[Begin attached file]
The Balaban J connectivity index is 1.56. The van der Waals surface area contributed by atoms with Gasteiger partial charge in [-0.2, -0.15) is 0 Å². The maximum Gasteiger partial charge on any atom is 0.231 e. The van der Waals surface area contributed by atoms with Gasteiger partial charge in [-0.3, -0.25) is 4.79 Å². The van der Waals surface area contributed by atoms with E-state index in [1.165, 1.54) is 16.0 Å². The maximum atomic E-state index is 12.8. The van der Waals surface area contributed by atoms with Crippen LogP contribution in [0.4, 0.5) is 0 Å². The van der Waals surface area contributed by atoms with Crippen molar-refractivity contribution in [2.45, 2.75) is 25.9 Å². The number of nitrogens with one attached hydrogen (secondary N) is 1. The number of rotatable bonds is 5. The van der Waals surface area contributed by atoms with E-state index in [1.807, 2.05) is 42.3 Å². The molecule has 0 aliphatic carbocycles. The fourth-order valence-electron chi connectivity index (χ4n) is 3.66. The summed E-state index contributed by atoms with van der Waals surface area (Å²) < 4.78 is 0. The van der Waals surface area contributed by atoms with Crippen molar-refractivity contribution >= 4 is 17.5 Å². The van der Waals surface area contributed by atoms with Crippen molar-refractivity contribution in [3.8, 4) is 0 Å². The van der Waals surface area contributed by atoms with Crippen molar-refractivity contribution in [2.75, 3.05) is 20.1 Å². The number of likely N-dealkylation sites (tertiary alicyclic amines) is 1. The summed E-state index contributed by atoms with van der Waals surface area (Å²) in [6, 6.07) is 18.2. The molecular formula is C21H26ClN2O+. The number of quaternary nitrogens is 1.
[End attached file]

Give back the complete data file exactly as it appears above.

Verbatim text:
The Balaban J connectivity index is 1.56. The van der Waals surface area contributed by atoms with Gasteiger partial charge in [-0.2, -0.15) is 0 Å². The maximum Gasteiger partial charge on any atom is 0.231 e. The van der Waals surface area contributed by atoms with Gasteiger partial charge in [-0.3, -0.25) is 4.79 Å². The van der Waals surface area contributed by atoms with E-state index in [1.165, 1.54) is 16.0 Å². The maximum atomic E-state index is 12.8. The van der Waals surface area contributed by atoms with Crippen LogP contribution in [0.4, 0.5) is 0 Å². The van der Waals surface area contributed by atoms with Crippen molar-refractivity contribution in [2.45, 2.75) is 25.9 Å². The number of nitrogens with one attached hydrogen (secondary N) is 1. The number of rotatable bonds is 5. The van der Waals surface area contributed by atoms with E-state index in [1.807, 2.05) is 42.3 Å². The molecule has 0 aliphatic carbocycles. The fourth-order valence-electron chi connectivity index (χ4n) is 3.66. The summed E-state index contributed by atoms with van der Waals surface area (Å²) < 4.78 is 0. The van der Waals surface area contributed by atoms with Crippen molar-refractivity contribution >= 4 is 17.5 Å². The van der Waals surface area contributed by atoms with Crippen molar-refractivity contribution in [3.8, 4) is 0 Å². The van der Waals surface area contributed by atoms with Crippen molar-refractivity contribution in [2.75, 3.05) is 20.1 Å². The number of likely N-dealkylation sites (tertiary alicyclic amines) is 1. The summed E-state index contributed by atoms with van der Waals surface area (Å²) in [6, 6.07) is 18.2. The molecular formula is C21H26ClN2O+. The number of quaternary nitrogens is 1.